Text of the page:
Chromebooks have been used in education since they were first introduced. The low cost of the Chromebook (about $250) means universities and schools can purchase more Chromebooks than traditional desktops or laptops, for the same cost. A single Dell laptop might cost around $1200, but schools can purchase almost five Chromebooks. And because everything is stored in the Cloud, there are few security concerns if a Chromebook is stolen or lost.

Along the same lines, Google introduced the Chromebox. This is the desktop equivalent of the Chromebook. Connect your own mouse, keyboard, and HDMI display to the Chromebox, and you are up and running within minutes. The Chromebox represents the changing face of the desktop, another option that organizations might use to support the needs of their users. And at $200, I foresee the Chromebox as a wise investment by universities and schools, particularly as classroom computers. As you plan your organization's IT future, consider if the "classic" Windows or Mac desktop is really what you need. Especially if you find yourself using web-based applications, as many people now do, maybe it's time to take next steps with a web-enabled device.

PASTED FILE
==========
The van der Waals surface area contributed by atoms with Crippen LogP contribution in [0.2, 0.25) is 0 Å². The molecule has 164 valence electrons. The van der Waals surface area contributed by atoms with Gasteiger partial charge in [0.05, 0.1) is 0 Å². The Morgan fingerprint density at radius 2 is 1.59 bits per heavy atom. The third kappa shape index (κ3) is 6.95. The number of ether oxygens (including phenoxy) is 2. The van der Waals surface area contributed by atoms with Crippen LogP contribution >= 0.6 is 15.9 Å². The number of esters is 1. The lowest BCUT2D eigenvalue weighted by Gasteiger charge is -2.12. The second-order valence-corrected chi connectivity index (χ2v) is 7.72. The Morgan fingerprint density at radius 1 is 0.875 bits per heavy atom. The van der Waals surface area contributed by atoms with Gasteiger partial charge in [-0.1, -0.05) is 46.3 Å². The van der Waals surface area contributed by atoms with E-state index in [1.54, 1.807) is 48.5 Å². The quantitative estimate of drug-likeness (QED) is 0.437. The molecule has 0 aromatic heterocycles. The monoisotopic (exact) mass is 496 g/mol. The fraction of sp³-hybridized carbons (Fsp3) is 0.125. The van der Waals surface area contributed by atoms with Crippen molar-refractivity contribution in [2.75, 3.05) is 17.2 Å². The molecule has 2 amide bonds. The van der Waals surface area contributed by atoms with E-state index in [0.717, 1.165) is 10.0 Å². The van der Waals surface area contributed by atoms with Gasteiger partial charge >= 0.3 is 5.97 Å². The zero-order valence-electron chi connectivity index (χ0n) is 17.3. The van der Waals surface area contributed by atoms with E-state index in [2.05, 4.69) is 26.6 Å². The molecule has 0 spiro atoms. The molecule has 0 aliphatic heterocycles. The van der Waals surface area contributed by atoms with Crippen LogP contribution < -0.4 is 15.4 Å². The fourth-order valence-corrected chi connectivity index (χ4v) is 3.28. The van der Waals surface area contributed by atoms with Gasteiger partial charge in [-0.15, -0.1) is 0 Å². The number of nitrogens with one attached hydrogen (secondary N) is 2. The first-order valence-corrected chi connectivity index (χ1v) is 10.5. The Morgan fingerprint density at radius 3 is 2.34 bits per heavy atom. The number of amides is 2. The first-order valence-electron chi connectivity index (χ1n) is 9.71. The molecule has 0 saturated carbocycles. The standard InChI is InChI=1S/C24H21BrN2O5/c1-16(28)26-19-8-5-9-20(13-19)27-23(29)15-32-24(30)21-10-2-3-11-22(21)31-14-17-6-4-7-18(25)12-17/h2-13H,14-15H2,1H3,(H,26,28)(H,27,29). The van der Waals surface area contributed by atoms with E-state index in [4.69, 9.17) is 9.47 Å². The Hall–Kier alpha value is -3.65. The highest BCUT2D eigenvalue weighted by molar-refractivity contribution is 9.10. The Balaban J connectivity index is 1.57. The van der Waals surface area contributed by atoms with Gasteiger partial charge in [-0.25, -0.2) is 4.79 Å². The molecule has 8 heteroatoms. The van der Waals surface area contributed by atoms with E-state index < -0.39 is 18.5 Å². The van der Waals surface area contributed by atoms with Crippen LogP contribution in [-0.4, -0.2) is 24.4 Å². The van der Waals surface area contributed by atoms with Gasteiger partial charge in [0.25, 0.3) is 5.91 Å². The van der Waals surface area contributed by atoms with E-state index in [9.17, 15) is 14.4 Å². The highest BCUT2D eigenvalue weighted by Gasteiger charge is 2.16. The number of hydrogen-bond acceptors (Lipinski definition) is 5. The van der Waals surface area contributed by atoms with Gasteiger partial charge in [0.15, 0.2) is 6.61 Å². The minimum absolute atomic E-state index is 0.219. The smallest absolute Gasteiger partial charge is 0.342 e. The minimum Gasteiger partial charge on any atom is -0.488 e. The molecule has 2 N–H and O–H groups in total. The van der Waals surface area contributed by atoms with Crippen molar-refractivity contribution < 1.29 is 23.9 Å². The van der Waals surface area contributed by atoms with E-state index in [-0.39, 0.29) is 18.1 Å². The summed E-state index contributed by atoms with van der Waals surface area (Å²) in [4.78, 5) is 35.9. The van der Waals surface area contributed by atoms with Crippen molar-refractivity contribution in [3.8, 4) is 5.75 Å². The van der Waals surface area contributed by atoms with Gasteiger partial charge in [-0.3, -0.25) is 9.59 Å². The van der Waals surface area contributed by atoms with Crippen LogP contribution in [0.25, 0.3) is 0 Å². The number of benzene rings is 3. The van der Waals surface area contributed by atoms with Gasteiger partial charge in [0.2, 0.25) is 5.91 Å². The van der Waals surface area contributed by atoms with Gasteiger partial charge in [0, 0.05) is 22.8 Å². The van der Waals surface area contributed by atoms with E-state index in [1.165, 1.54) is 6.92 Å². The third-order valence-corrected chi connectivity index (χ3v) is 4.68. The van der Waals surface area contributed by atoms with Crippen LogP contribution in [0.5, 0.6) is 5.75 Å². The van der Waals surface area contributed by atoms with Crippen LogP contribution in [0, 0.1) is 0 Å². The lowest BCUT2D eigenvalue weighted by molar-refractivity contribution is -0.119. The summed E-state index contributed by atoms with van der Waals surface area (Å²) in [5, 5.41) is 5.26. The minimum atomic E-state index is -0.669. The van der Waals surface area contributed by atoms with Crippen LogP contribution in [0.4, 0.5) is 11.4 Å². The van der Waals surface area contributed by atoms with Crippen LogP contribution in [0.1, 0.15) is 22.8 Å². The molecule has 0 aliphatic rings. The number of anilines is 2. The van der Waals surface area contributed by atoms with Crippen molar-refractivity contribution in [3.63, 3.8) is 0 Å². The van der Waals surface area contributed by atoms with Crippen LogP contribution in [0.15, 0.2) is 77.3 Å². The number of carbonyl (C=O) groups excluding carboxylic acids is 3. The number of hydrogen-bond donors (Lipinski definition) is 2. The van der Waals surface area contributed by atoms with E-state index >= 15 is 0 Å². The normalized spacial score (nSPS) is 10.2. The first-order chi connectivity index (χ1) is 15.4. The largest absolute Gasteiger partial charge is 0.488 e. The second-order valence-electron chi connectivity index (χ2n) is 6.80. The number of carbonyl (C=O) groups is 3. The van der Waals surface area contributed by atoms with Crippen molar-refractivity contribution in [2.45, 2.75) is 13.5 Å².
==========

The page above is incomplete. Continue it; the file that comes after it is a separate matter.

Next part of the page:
ASUS is following up the Chromebox with a new device later this year. The Chromebit looks like a large USB fob drive, but actually runs the same system as the Chromebox. Just plug the Chromebit into an HDMI display, and pair a Bluetooth keyboard and mouse, to instantly get to work. C|Net has a brief review and highlights the Chromebit will be available this summer for $100. Our department will plan to purchase a Chromebit to experiment with. I'd love to explore this tiny device as a possible classroom computer, or even a lab computer in spaces that don't need specialized software. (In future, I'd also like to leverage virtualized applications or "VDI" to make specialized software available in all our labs—and possibly to small devices like the Chromebit—but I'll describe that plan in another post.)